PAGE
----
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Americans Miss Their Pensions

Americans Miss Their Pensions

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Nearly 80% of Americans feel the nation is facing a “retirement crisis”, according to a study by the National Institute on Retirement Security (NIRS). That’s a lot of people, but more importantly, it’s up from just two-thirds in 2020.

Retirement is an ever-important topic for people. Questions about how much to contribute and tax-efficient ways to save reign, not to mention the shame some people feel about not having contributed enough early in their careers. But respondents to the NIRS study agreed on one bright spot when it comes to retirement planning: Pensions.

Pensions vs. 401(k)s

More than 3 in 4 Americans believe pensions help lead to a more secure retirement, per the study.Both 401(k)s and pension plans offer ways to save for retirement, but there’s a key difference: With a 401(k) plan, workers contribute a portion of their paycheck to a tax-deferred account. Many companies also offer a match, increasing the contributions. Meanwhile, the responsibility to set money aside solely falls on the employer in the pensions model. The company invests funds on behalf of the beneficiary and pays out a set income after retirement. You might also hear this difference referred to as defined-contribution versus defined-benefit plans.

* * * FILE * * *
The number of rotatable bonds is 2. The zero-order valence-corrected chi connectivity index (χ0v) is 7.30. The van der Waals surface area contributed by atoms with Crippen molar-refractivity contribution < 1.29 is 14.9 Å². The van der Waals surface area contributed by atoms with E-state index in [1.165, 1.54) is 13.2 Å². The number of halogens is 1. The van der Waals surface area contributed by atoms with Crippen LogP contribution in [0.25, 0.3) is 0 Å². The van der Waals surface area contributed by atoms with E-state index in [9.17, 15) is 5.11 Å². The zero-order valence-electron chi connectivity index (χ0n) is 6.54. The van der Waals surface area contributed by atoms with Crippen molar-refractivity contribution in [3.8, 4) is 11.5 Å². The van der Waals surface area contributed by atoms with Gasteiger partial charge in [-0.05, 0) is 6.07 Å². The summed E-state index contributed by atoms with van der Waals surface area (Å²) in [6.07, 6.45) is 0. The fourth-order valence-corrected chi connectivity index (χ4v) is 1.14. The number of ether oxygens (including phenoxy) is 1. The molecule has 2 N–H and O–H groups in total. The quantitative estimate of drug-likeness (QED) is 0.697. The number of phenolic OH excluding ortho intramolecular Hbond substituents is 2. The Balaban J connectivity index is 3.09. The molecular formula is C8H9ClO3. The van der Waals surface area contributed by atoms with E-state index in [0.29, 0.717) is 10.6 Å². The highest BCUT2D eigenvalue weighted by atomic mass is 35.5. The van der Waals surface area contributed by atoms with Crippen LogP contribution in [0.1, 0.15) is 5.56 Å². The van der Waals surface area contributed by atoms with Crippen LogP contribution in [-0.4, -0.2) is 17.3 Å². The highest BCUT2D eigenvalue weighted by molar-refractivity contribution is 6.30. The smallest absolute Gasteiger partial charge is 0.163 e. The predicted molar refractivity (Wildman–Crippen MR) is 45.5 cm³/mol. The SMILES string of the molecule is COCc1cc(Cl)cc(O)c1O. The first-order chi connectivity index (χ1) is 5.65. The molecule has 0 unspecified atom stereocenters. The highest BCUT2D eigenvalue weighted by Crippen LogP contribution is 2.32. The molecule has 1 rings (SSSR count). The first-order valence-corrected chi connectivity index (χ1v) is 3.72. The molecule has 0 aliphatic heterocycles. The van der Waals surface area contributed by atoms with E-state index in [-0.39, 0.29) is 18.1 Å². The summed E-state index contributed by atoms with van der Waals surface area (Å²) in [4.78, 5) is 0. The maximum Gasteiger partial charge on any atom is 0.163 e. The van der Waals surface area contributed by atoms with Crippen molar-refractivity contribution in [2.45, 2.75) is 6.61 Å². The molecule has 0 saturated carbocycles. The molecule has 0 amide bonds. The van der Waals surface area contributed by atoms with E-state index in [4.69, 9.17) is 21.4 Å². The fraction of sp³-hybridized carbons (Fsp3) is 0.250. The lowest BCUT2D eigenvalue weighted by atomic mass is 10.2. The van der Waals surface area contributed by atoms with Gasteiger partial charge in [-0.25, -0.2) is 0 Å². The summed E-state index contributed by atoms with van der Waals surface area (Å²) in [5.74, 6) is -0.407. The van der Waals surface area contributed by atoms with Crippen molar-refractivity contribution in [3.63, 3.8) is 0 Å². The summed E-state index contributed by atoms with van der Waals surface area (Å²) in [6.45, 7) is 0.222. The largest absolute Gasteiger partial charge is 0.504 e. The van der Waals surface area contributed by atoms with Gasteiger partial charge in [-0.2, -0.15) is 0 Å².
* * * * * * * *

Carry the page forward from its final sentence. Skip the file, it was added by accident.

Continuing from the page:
Pension Push

It’s not just survey respondents who want pensions back. During last year’s labor strikes, unions like the United Auto Workers pushed for pension plans in the new deals. Ultimately, the UAW’s demand was denied, suggesting that companies don’t share the appetite to go back to the pensions model, which is considered more expensive for the employer.

Even so, some companies are going back. IBM (IBM) recently began offering pensions again after shuttering its legacy pension plan for nearly two decades, joining the likes of John Deere (DE) and Coca-Cola (KO), which still offer pension plans as well.

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